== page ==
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UK Biobank is a well-characterised cohort of over 500 000 participants including genetics, environmental data and imaging. An online mental health questionnaire was designed for UK Biobank participants to expand its potential.
Describe the development, implementation and results of this questionnaire.
An expert working group designed the questionnaire, using established measures where possible, and consulting a patient group. Operational criteria were agreed for defining likely disorder and risk states, including lifetime depression, mania/hypomania, generalised anxiety disorder, unusual experiences and self-harm, and current post-traumatic stress and hazardous/harmful alcohol use.
A total of 157 366 completed online questionnaires were available by August 2017. Participants were aged 45–82 (53% were ≥65 years) and 57% women. Comparison of self-reported diagnosed mental disorder with a contemporary study shows a similar prevalence, despite respondents being of higher average socioeconomic status. Lifetime depression was a common finding, with 24% (37 434) of participants meeting criteria and current hazardous/harmful alcohol use criteria were met by 21% (32 602), whereas other criteria were met by less than 8% of the participants. There was extensive comorbidity among the syndromes. Mental disorders were associated with a high neuroticism score, adverse life events and long-term illness; addiction and bipolar affective disorder in particular were associated with measures of deprivation.
The UK Biobank questionnaire represents a very large mental health survey in itself, and the results presented here show high face validity, although caution is needed because of selection bias. Built into UK Biobank, these data intersect with other health data to offer unparalleled potential for crosscutting biomedical research involving mental health.
Obesity is a major challenge for people with schizophrenia.
We assessed whether STEPWISE, a theory-based, group structured lifestyle education programme could support weight reduction in people with schizophrenia.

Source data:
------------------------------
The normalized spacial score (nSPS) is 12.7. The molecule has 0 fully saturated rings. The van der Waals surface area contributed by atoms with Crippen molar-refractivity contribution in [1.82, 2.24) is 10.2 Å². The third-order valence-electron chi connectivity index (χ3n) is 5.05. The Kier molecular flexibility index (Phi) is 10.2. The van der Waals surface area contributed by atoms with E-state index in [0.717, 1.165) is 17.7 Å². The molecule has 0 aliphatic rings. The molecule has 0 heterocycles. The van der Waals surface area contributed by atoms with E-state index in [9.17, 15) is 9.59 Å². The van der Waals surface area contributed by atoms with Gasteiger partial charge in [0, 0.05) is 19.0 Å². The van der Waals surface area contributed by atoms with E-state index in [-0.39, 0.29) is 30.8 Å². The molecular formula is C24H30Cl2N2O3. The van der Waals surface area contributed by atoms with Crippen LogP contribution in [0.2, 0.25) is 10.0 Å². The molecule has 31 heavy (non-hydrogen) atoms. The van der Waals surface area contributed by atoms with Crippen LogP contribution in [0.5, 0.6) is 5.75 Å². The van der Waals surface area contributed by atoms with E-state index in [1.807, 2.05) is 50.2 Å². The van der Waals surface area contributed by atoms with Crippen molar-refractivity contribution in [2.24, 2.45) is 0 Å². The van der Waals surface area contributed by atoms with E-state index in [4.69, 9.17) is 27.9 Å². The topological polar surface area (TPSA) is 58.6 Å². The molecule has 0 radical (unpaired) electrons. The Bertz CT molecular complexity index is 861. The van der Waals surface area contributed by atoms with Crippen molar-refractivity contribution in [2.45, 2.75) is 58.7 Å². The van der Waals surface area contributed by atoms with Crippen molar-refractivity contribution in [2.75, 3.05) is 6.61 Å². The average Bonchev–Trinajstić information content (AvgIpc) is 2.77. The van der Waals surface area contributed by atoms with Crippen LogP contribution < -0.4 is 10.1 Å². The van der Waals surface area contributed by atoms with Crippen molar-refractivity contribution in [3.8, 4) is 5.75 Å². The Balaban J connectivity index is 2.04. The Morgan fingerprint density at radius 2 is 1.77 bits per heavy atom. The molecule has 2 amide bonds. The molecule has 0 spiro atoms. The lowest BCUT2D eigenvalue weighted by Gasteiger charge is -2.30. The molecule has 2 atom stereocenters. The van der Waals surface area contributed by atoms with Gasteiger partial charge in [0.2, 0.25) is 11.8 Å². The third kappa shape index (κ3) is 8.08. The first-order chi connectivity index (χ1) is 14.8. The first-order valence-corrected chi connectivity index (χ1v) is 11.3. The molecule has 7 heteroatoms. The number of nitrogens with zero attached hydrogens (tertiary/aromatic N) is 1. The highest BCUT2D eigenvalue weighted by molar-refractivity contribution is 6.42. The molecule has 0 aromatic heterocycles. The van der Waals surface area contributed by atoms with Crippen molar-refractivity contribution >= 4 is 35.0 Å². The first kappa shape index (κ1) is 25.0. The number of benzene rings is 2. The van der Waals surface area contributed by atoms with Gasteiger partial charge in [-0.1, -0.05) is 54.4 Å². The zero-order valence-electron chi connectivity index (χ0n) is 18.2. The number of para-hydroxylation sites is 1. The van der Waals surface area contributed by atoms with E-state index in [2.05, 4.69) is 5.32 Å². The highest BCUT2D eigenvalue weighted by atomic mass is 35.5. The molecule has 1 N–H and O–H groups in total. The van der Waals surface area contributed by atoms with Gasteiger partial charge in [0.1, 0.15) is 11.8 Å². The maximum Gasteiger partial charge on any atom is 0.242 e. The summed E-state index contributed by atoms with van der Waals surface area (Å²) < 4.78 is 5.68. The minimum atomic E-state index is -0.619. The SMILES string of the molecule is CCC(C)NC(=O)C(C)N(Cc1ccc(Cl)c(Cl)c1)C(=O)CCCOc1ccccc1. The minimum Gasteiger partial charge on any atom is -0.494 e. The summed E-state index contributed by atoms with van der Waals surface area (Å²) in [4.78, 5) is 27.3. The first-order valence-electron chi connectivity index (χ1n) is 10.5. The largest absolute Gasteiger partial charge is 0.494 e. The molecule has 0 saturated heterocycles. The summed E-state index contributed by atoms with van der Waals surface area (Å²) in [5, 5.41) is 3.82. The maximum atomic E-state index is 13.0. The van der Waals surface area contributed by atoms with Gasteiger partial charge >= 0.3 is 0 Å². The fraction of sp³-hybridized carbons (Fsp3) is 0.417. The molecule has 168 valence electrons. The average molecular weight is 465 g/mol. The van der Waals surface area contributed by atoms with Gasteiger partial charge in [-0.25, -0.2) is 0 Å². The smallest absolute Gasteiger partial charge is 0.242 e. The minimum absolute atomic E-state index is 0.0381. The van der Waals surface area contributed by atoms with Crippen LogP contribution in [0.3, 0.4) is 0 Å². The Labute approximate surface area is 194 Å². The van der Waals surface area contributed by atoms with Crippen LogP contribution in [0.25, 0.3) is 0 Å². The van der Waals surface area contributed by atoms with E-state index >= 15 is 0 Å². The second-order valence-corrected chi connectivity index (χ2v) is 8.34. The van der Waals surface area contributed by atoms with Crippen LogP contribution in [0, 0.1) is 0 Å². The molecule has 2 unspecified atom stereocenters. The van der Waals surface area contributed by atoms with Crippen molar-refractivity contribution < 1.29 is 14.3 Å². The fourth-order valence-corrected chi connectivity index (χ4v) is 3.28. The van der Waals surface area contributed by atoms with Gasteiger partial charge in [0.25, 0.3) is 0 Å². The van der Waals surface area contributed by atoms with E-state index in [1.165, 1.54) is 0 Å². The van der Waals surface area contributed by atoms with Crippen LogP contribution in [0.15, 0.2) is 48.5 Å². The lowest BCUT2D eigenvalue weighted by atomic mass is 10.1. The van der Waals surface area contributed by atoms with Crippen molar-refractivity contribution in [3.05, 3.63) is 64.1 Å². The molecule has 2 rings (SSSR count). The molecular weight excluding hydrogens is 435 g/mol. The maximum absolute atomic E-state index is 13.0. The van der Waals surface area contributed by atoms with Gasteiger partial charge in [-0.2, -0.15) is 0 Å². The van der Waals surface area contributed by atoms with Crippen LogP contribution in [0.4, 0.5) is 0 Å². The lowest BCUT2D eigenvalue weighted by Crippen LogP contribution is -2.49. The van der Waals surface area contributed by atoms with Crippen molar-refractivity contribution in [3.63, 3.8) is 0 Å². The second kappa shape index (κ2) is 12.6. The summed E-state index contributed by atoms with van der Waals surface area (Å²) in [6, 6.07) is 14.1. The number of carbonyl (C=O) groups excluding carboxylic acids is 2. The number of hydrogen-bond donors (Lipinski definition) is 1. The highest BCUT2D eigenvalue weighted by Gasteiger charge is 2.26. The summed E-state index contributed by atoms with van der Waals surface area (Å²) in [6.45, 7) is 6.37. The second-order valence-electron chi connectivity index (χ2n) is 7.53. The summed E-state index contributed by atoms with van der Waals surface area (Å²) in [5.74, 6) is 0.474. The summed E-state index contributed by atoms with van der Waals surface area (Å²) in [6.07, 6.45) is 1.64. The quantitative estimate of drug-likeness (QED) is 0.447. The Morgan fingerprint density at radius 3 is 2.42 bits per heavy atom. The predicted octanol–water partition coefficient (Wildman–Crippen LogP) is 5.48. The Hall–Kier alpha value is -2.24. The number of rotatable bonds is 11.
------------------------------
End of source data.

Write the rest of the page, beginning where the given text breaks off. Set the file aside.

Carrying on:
In this randomised controlled trial (study registration: ISRCTN19447796), we recruited adults with schizophrenia, schizoaffective disorder or first-episode psychosis from ten mental health organisations in England. Participants were randomly allocated to the STEPWISE intervention or treatment as usual. The 12-month intervention comprised four 2.5 h weekly group sessions, followed by 2-weekly maintenance contact and group sessions at 4, 7 and 10 months. The primary outcome was weight change after 12 months. Key secondary outcomes included diet, physical activity, biomedical measures and patient-related outcome measures. Cost-effectiveness was assessed and a mixed-methods process evaluation was included.
Between 10 March 2015 and 31 March 2016, we recruited 414 people (intervention 208, usual care 206) with 341 (84.4%) participants completing the trial. At 12 months, weight reduction did not differ between groups (mean difference 0.0 kg, 95% CI −1.6 to 1.7, P = 0.963); physical activity, dietary intake and biochemical measures were unchanged. STEPWISE was well-received by participants and facilitators. The healthcare perspective incremental cost-effectiveness ratio was £246 921 per quality-adjusted life-year gained.
Participants were successfully recruited and retained, indicating a strong interest in weight interventions; however, the STEPWISE intervention was neither clinically nor cost-effective. Further research is needed to determine how to manage overweight and obesity in people with schizophrenia.
Declaration of interest